MASSACHUSETTS: HMOs May Drop State-Mandated Drug Coverage
Massachusetts is the only state that requires Medicare HMOs to provide unlimited prescription drug coverage, but that benefit "could soon disappear," the Boston Globe reports. While state law requires the benefit, the Medicare HMOs contend that last year's federal Balanced Budget Act frees them from the obligation. The Globe reports that advocates for the elderly are "alarmed" and state officials are "incensed" over the claim. Acting Gov. Paul Cellucci (R) said, "I simply will not stand by and let these benefits be cut." Geoff Wilkinson, executive director of Massachusetts Senior Action Council, said, "It's outrageous. This is the kind of greed and self-interest that leads consumers to demand HMO reform" (Pham, 8/19). In a letter to Health and Human Services Secretary Donna Shalala, Cellucci said the change would bring "harm to vulnerable consumers." He noted that 75% of the "nearly 200,000 Massachusetts seniors in Medicare HMOs take advantage of the benefit" (Convey, Boston Herald, 8/19).
Who's The Boss?
State health officials have been trying to clear up the conflict between state and federal law with the Health Care Financing Administration, which "hasn't responded." Barbara Anthony, chief of the state attorney general's public protection bureau, said, "It's our position that state law applies in this matter." In the meantime, "some HMOs are proceeding with plans to scale back drug benefits, beginning in January." Among the HMOs awaiting approval for new plans are:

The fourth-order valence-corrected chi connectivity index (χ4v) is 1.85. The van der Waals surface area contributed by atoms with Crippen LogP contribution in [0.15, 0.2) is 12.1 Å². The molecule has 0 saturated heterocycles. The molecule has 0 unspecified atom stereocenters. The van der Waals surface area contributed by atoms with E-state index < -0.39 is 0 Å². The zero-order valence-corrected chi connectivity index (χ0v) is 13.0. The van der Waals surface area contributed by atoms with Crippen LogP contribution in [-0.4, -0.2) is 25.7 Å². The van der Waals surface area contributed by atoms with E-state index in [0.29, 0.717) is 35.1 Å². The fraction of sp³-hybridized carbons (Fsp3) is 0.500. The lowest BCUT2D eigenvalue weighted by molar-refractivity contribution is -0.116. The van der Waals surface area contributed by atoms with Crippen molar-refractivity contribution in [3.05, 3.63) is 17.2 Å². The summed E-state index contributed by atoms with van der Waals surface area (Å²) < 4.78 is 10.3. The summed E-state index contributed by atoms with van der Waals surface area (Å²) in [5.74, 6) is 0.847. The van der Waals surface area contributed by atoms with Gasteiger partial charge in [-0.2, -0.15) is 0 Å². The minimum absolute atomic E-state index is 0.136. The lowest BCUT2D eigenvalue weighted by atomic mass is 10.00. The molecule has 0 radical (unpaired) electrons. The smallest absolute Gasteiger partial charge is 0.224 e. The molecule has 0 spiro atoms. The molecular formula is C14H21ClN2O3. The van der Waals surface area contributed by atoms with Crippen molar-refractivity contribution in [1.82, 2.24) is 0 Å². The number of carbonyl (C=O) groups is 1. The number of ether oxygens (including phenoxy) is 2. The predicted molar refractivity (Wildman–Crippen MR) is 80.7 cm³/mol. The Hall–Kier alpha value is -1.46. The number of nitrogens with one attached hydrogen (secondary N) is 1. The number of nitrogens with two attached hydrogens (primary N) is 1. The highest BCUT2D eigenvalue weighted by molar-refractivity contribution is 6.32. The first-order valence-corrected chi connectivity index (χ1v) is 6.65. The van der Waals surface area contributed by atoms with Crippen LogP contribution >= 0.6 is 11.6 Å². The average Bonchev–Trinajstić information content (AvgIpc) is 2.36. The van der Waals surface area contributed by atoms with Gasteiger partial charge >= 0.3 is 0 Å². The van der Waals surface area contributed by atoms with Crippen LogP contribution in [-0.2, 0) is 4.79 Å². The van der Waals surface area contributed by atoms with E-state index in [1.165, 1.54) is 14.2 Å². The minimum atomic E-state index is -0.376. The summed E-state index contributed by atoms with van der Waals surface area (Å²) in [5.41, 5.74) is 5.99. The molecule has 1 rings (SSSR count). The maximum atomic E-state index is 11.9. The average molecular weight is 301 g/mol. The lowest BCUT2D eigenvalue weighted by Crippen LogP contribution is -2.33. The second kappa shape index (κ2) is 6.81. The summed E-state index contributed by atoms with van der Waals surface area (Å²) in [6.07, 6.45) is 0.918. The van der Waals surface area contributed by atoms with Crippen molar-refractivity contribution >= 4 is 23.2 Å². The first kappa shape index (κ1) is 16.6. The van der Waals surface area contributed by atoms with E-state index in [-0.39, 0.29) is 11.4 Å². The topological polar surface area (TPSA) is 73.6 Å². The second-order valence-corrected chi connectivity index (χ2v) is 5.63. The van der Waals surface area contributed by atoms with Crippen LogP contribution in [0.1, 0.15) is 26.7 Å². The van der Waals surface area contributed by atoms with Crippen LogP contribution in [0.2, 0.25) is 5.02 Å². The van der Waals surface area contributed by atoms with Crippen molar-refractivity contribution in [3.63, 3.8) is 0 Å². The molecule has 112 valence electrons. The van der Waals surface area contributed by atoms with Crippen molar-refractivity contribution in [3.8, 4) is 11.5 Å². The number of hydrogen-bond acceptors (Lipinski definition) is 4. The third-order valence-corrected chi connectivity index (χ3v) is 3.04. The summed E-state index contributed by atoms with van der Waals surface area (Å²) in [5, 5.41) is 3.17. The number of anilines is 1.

- Blue Cross and Blue Shield of Massachusetts -- Wants to "cap prescription drug coverage at $1,200 a year and charge $60 in monthly premiums for its BlueCare 65 HMO." Its Medigap plan, Medex Gold, would still offer unlimited drug coverage.
- Harvard Pilgrim Health Care -- Would like to "offer a maximum of $800 in prescription drug benefits per calendar year." Members of its First Seniority HMO in the eastern part of the state would receive this benefit at no charge, while their counterparts in the west would pay a $25 monthly premium.
- Tufts Health Plan -- Disclosed that "it had filed a request with HCFA to sell a plan with limited drug benefits, but declined to reveal its figures." Its Secure Horizons plan is the largest Medicare HMO in the state.
- Fallon Community Health Plan -- Plans to "continue offering an unlimited drug plan," but "that could change," said Jay Fagan, co-executive director of the plan.
All For One And One For All
The HMOs said they are faced with a dilemma because if one plan keeps the unlimited benefits while the rest institute limited plans, "the sickest seniors needing the most medications" -- therefore the most expensive enrollees -- "would flock to the plan with unlimited benefits." Harvard Pilgrim spokesperson Patti Embry-Tautenhan said, "Harvard Pilgrim believes that the best public policy would be for every Medicare HMO in Massachusetts to offer full drug coverage. However, unless all Medicare HMOs offer full drug coverage, it would be financially irresponsible for us to do so." But if all HMOs "theoretically" agreed to offer unlimited coverage, that could "violate state antitrust laws," noted Harvard spokesperson Alan Raymond (Globe, 8/19).